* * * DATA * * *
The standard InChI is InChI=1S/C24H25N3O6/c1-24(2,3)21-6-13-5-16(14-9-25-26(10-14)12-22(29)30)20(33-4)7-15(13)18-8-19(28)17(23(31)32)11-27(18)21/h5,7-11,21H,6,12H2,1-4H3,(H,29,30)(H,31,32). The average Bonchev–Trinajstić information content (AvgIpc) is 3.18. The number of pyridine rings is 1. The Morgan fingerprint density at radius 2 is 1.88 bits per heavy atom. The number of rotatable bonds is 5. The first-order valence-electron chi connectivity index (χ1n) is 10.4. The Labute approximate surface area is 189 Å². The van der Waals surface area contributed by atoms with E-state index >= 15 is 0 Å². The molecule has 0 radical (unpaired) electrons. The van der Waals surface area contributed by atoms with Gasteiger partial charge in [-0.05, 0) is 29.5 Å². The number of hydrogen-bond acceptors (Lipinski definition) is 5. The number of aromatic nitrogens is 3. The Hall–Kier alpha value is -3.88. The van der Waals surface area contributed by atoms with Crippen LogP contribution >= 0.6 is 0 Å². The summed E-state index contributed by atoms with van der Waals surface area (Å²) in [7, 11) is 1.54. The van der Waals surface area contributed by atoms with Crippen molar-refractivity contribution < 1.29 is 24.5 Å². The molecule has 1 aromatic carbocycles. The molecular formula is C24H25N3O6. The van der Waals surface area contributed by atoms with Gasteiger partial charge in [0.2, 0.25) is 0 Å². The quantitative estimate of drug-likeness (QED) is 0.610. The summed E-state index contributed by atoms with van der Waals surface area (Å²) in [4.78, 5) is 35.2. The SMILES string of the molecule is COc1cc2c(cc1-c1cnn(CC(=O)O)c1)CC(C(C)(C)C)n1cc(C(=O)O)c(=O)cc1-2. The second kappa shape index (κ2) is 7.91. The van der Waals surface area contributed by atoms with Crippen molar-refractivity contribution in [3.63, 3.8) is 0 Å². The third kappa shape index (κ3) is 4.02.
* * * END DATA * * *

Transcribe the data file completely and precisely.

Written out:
The standard InChI is InChI=1S/C24H25N3O6/c1-24(2,3)21-6-13-5-16(14-9-25-26(10-14)12-22(29)30)20(33-4)7-15(13)18-8-19(28)17(23(31)32)11-27(18)21/h5,7-11,21H,6,12H2,1-4H3,(H,29,30)(H,31,32). The average Bonchev–Trinajstić information content (AvgIpc) is 3.18. The number of pyridine rings is 1. The Morgan fingerprint density at radius 2 is 1.88 bits per heavy atom. The number of rotatable bonds is 5. The first-order valence-electron chi connectivity index (χ1n) is 10.4. The Labute approximate surface area is 189 Å². The van der Waals surface area contributed by atoms with E-state index >= 15 is 0 Å². The molecule has 0 radical (unpaired) electrons. The van der Waals surface area contributed by atoms with Gasteiger partial charge in [-0.05, 0) is 29.5 Å². The number of hydrogen-bond acceptors (Lipinski definition) is 5. The number of aromatic nitrogens is 3. The Hall–Kier alpha value is -3.88. The van der Waals surface area contributed by atoms with Crippen LogP contribution >= 0.6 is 0 Å². The summed E-state index contributed by atoms with van der Waals surface area (Å²) in [7, 11) is 1.54. The van der Waals surface area contributed by atoms with Crippen molar-refractivity contribution < 1.29 is 24.5 Å². The molecule has 1 aromatic carbocycles. The molecular formula is C24H25N3O6. The van der Waals surface area contributed by atoms with Gasteiger partial charge in [0.2, 0.25) is 0 Å². The quantitative estimate of drug-likeness (QED) is 0.610. The summed E-state index contributed by atoms with van der Waals surface area (Å²) in [4.78, 5) is 35.2. The SMILES string of the molecule is COc1cc2c(cc1-c1cnn(CC(=O)O)c1)CC(C(C)(C)C)n1cc(C(=O)O)c(=O)cc1-2. The second kappa shape index (κ2) is 7.91. The van der Waals surface area contributed by atoms with Crippen molar-refractivity contribution in [3.63, 3.8) is 0 Å². The third kappa shape index (κ3) is 4.02.